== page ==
While I’ve been busy working my up through the FPV learning curve, I’ve collected a few thoughts I’d like to share. First, there are a tone of different frames available ranging in price from under $20 to over $140. I started at the low-end with he HK brand, an X-quad ARF kit for a little over $100. Next up was an H-frame clone called the Night Hawk for about $40 for the frame only. The ARF kit was around $150 and it’s a really nice frame. And finally, I dug deep and forked over the big bucks for a Blackout ARF kit for almost $400 –gasp!

The X-Quad is a great learner and really takes a beating. Real estate is very scarce to mount components, so I modded it and added a top shelf to mount FPV components. I’ve since retired it from FPV land and swapped out the KK2 controller for a MutliWii Nano so that I can get used to flying ACRO with in LOS maneuvers — something you really need to learn if you plan on doing any serious quad racing.

HK 250 Racing Quad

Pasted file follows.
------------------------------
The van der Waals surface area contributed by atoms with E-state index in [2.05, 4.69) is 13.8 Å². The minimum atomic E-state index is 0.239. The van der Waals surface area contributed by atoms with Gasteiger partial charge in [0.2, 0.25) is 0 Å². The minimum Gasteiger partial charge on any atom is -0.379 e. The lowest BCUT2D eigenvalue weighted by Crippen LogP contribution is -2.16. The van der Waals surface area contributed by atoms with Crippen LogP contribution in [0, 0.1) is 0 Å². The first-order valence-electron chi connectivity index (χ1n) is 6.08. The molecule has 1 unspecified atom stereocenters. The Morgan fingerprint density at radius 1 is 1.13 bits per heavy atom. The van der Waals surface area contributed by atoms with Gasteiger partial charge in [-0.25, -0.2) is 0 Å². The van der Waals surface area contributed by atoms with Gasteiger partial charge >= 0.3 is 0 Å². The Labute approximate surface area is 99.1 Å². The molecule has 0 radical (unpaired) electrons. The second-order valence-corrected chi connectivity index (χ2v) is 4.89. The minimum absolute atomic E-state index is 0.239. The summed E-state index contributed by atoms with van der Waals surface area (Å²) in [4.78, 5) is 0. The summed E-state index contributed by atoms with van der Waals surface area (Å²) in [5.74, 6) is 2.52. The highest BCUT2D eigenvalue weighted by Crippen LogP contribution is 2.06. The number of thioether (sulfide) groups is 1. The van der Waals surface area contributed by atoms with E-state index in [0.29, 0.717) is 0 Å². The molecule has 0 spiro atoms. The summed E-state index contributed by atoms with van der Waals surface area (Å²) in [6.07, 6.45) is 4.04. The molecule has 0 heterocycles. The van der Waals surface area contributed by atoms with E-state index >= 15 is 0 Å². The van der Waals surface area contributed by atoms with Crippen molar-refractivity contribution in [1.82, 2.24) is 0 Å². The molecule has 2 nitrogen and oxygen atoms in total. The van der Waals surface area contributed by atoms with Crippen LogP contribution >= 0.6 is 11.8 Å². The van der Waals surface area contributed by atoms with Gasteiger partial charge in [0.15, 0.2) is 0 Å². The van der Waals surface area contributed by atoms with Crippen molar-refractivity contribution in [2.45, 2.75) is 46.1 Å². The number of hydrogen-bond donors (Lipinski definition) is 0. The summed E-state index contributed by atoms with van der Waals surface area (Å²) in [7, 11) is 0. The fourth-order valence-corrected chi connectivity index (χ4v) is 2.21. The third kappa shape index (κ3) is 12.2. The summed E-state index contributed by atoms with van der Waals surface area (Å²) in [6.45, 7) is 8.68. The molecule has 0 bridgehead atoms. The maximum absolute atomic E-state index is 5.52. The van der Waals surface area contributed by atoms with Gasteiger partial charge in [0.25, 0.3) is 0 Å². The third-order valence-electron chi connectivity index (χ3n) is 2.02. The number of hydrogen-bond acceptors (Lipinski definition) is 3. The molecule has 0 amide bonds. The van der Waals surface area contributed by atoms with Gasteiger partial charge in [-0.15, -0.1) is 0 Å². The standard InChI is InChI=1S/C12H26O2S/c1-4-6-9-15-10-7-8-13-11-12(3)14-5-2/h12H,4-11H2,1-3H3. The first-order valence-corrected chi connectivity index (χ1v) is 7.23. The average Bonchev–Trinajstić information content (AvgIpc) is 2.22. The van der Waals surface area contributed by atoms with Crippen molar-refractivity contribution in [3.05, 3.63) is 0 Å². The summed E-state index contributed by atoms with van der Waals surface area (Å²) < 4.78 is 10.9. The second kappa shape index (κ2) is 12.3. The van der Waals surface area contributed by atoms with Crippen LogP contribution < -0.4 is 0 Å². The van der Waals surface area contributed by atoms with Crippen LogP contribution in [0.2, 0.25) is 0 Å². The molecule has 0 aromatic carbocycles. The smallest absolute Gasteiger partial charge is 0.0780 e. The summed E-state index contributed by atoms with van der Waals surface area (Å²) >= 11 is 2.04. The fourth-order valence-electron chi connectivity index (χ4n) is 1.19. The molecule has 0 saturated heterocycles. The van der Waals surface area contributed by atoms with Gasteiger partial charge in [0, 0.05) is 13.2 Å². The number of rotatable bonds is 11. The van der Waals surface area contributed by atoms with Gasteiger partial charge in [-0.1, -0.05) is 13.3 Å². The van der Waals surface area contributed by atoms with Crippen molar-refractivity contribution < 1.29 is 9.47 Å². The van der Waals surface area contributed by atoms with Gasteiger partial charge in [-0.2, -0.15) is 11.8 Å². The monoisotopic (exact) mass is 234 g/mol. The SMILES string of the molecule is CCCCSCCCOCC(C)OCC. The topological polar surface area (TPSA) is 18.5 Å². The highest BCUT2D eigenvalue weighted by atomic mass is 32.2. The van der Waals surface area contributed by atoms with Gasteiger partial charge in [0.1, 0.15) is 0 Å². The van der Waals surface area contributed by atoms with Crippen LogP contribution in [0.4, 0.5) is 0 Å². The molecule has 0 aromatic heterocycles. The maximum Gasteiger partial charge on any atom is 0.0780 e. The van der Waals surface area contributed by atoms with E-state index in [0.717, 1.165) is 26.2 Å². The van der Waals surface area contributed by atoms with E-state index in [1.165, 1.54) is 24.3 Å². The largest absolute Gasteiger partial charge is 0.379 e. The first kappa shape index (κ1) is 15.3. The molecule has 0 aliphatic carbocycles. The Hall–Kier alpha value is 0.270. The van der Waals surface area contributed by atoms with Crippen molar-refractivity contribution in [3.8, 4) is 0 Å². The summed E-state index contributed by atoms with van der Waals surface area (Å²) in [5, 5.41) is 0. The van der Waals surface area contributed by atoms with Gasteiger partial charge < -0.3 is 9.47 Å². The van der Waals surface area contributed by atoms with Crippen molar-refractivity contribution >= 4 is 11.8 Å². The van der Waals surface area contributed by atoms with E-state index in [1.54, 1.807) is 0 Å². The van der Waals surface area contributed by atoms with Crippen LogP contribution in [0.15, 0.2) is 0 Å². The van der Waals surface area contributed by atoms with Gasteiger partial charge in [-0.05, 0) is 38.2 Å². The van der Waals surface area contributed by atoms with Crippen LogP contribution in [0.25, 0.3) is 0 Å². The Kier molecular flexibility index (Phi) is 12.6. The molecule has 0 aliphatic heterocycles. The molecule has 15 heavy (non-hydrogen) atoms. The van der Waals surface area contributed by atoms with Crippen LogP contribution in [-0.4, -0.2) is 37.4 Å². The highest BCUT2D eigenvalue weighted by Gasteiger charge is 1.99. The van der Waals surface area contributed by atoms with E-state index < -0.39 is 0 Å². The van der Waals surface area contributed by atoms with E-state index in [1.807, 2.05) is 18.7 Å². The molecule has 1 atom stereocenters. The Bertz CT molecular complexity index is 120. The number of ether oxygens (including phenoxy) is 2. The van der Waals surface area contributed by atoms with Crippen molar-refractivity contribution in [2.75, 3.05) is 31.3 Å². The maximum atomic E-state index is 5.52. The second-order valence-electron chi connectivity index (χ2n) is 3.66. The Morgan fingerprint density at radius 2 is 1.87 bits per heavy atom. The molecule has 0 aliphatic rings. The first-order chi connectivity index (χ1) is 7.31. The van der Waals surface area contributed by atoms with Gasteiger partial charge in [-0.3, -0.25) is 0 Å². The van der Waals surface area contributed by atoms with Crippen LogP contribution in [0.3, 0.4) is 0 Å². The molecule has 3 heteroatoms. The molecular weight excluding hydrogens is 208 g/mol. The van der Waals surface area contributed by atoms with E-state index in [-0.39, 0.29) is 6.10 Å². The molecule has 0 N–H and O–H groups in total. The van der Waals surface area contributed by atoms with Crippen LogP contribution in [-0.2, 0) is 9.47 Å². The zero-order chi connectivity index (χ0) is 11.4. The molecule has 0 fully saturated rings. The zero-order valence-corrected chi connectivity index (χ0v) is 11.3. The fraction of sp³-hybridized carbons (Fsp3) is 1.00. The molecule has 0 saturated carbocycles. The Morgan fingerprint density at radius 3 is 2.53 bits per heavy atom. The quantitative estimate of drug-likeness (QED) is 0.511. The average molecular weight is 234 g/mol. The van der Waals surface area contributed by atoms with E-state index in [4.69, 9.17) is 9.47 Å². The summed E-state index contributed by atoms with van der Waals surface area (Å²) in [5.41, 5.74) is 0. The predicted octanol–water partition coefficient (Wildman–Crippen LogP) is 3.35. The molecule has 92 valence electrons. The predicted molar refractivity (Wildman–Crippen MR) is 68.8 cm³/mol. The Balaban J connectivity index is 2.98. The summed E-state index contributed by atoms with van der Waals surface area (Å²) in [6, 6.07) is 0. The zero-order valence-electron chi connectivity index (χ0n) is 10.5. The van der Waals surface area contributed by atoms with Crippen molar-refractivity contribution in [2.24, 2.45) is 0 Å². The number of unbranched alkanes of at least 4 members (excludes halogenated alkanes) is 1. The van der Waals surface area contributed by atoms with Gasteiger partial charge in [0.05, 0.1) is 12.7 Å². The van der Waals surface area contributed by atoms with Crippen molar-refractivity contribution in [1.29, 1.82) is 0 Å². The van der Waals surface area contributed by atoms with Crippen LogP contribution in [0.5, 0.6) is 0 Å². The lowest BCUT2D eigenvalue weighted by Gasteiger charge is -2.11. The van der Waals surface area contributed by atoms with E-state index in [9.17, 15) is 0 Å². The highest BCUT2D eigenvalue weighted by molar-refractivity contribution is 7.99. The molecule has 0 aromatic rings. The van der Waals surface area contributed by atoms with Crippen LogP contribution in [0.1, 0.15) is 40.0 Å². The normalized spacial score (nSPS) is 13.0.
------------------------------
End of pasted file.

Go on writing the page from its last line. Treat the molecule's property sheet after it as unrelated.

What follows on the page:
I moved the KK2 to the Night Hawk and I am still flying that one whenever the weather allows. It also can take a beating although not as serious a beating as the X-Quad since my learning curve has leveled out somewhat.

A mid-level FPV Racing Quad

A mid-level FPV Racing Quad

The Blackout however is a completely different story. It is one of the nicest frames on the market. Ranked with the Lumenier frames in price, it has some obvious advantages. Number one being the power distribution board (PDB). The PDB is thing of beauty. This will be my Ferrari. I have a NAZE32 in the parts bin to use as a FC, SimonK ESCs and more. I just got this ARF kit earlier this week and can’t wait to report on it, so stay tuned.


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